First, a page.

When I was younger, I used to try and visualize, in as much detail as possible, a perfect moment or day. It was a kind of game or relaxation technique, I guess; I often did it just as I was falling asleep. I would try to imagine the kind of day I would be content to relive forever. So that question—what makes a day worth living, or reliving—has always been bouncing around in my brain.

I’ve also always been interested in the mean-girl phenomena. I think a lot of people in high school are cruel without necessarily even intending to be; they’re just selfish and self-absorbed and don’t often think about the ramifications of their actions. I thought it would be interesting to know what would happen if a character could really trace the ramifications of her actions, and was suddenly confronted with all of the effects of her behavior. I wondered how that would affect her sense of self, and her sense of the world and her place in it. I think a lot of the difficulty of being a teenager is that people feel (wrongly, I hope) that they are incredibly isolated. There is a tremendous sense of disconnection. So from those two elements came the idea for the book.

How did Sam's voice come to you?
I typically just hear a character’s voice pipe up in my head and start narrating his or her story. I understand why the Greeks always appealed to the muses at the start of their plays and epics—sometimes it does feel as though the inspiration comes from elsewhere.

How did the theme of changing actions to change outcomes and relationships develop, and did anything surprising come out of that?
One of the big themes of the book turned out to be the importance of striving to understand people in a truthful and multi-dimensional way. It is easy, particularly in high school, to confuse reputations or stories one hears about other people for the people themselves, and I think that’s very dangerous. People are assigned roles early on in school, and often these roles become stifling, and distortions of people’s true selves. Real people don’t fit neatly into categories. They have contradictions, and quirks, idiosyncracies and competing desires.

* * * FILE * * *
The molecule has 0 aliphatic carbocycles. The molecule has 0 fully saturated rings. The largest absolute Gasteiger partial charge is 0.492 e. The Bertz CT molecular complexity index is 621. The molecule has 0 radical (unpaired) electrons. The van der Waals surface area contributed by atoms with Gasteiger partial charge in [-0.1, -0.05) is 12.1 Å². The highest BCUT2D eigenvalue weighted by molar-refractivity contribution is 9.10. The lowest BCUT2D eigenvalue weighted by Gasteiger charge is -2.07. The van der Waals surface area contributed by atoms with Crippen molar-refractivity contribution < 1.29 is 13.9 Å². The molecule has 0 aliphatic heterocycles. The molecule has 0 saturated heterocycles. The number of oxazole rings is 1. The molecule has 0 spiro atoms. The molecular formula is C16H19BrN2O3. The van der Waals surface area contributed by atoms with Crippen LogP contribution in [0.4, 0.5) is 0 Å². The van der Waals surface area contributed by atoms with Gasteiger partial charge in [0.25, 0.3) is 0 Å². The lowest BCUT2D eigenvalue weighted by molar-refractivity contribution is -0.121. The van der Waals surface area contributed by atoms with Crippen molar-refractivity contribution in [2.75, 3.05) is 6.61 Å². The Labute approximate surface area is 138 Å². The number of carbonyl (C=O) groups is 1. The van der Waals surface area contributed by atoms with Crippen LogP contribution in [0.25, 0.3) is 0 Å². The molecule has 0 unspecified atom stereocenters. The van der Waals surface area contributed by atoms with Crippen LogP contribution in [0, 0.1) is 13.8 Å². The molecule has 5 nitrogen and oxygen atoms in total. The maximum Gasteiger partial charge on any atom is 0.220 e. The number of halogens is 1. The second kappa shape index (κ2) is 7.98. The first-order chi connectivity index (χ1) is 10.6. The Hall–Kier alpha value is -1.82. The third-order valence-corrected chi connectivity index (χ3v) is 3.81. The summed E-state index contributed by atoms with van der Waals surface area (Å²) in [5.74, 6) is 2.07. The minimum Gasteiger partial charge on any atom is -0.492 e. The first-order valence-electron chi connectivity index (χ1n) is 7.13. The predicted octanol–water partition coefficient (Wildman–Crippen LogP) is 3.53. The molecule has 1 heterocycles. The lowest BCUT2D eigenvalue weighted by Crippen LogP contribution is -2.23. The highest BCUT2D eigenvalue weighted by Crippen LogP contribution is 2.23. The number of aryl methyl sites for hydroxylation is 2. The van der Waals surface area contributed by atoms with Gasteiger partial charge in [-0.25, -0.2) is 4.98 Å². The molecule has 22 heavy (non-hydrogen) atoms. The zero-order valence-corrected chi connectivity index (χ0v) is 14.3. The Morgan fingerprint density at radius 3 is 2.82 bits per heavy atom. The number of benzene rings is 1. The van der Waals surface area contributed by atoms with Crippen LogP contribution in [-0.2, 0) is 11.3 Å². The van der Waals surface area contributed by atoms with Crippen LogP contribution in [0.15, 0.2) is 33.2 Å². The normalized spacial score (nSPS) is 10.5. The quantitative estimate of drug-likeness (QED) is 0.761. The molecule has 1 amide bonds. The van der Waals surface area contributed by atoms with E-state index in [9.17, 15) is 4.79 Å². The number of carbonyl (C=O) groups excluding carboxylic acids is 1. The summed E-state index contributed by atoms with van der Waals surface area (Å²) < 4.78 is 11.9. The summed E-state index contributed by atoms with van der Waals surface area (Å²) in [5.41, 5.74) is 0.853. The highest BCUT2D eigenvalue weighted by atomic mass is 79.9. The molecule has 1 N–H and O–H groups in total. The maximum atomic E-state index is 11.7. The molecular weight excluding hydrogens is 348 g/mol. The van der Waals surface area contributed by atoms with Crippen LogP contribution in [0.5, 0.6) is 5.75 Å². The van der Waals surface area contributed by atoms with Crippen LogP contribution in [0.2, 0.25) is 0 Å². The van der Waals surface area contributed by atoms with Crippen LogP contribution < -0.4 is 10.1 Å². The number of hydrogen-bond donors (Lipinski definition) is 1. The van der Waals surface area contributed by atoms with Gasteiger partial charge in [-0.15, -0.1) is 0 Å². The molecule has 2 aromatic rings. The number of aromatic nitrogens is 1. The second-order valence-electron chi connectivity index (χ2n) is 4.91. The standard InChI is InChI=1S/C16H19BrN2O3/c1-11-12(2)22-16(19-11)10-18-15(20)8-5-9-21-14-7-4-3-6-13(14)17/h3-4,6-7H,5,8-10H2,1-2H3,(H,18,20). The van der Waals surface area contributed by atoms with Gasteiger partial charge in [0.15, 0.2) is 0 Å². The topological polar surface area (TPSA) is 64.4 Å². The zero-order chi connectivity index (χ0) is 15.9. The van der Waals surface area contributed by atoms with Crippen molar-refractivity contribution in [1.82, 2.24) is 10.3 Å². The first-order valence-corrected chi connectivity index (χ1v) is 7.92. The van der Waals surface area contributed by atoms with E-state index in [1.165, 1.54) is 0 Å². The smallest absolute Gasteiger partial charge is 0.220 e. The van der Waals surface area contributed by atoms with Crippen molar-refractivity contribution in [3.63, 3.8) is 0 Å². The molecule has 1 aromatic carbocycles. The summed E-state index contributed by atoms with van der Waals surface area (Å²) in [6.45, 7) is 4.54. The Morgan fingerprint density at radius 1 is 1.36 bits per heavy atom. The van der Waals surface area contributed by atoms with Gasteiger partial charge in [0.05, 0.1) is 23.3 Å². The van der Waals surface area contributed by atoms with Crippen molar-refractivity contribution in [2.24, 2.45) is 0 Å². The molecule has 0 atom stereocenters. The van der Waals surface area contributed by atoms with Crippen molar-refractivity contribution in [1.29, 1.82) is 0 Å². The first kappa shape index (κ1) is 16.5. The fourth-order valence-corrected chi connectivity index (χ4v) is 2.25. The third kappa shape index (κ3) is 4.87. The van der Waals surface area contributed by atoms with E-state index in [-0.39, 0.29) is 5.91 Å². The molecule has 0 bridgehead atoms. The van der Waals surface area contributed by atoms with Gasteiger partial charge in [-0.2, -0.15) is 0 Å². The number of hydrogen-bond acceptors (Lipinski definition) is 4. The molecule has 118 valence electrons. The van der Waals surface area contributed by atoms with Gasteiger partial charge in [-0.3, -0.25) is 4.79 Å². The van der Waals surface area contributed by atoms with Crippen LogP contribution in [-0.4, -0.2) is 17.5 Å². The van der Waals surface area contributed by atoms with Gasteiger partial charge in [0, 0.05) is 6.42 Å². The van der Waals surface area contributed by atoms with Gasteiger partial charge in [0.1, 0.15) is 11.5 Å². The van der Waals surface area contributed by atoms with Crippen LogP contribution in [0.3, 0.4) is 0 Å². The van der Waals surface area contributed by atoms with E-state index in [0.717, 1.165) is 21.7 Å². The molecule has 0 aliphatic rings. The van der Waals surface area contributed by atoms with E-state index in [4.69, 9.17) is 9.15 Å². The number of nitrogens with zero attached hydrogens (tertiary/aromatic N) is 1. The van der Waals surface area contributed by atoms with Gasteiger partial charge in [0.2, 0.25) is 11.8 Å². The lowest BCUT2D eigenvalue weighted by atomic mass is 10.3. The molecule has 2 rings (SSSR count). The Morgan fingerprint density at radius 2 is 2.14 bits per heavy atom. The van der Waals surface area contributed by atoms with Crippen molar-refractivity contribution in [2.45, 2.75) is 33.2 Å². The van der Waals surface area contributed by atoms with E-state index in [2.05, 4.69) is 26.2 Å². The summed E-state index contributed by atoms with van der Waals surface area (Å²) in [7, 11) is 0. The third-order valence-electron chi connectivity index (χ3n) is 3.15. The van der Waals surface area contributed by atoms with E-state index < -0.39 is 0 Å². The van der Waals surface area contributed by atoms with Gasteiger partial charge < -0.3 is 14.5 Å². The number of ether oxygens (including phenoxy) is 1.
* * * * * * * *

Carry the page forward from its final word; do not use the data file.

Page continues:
I hadn’t intended for this to be a major element of the book, but it was. And at the same time I was writing, I randomly ended up bumping into someone from my high school I hadn’t seen in almost a decade. I had tons of preconceived notions about him; we’d been in school together practically since kindergarten, and though we had never actually interacted in a significant way, I felt I knew him because of the stories and rumors I’d heard about him (and trust me, my impression was not favorable).

But I think I must have been absorbing lessons from my book, because I became willing, for the first time in years, to push past those prejudices and actually get to know this person in a real way. And I was surprised—and pleased!—to find that, in fact, he defied and surpassed every expectation I’d had of him. Actually, he turned out to be the exact opposite of the person I’d always assumed him to be in school. I had written him off as selfish, obnoxious, insensitive, and superficial, and he turned out to be incredibly sensitive, understanding, deeply intelligent, and extremely artistic. He’s now one of my closest friends.

The friendships in BEFORE I FALL are so complex - fierce and loyal and affectionate. Were you inspired by your own friendships?
A major element at the book’s heart and core is Sam’s relationship to her three best friends: Elody, Lindsay, and Ally. I, too, have three best friends (we call ourselves, fairly unoriginally, “The Four”), and although my friends are significantly kinder than Sam and her crew, my feelings for them definitely informed the novel. We’ve all been best friends since high school, and concrete details of my friendships worked their way into my writing: for example, in the book Sam, Lindsay, and Elody drink their Dunkin Donuts coffee exactly the same way (no sugar, extra cream), just as I did with two of my best friends in high school. In a deeper way, however, because of my friendships I think I was able to communicate that magical alchemy of fierce love and loyalty and protectiveness and jealousy and worship and, occasionally, resentment, that so often characterizes extremely close female relationships. At least, I hope I communicated it successfully!

Any secrets you might be willing to share?
When I am sad or feeling lonely in social situations, even though I’ll smile and nod and pretend to be listening, I am probably retreating into some fictional world in my head. I really like Miley Cyrus’s music, not in an ironic way. Agatha Christie is one of my favorite authors. A best friend and major presence in my life died in 2009, and a year later I still cry about it a lot, but only when no one else is around. There! Now they’re not secrets anymore. :)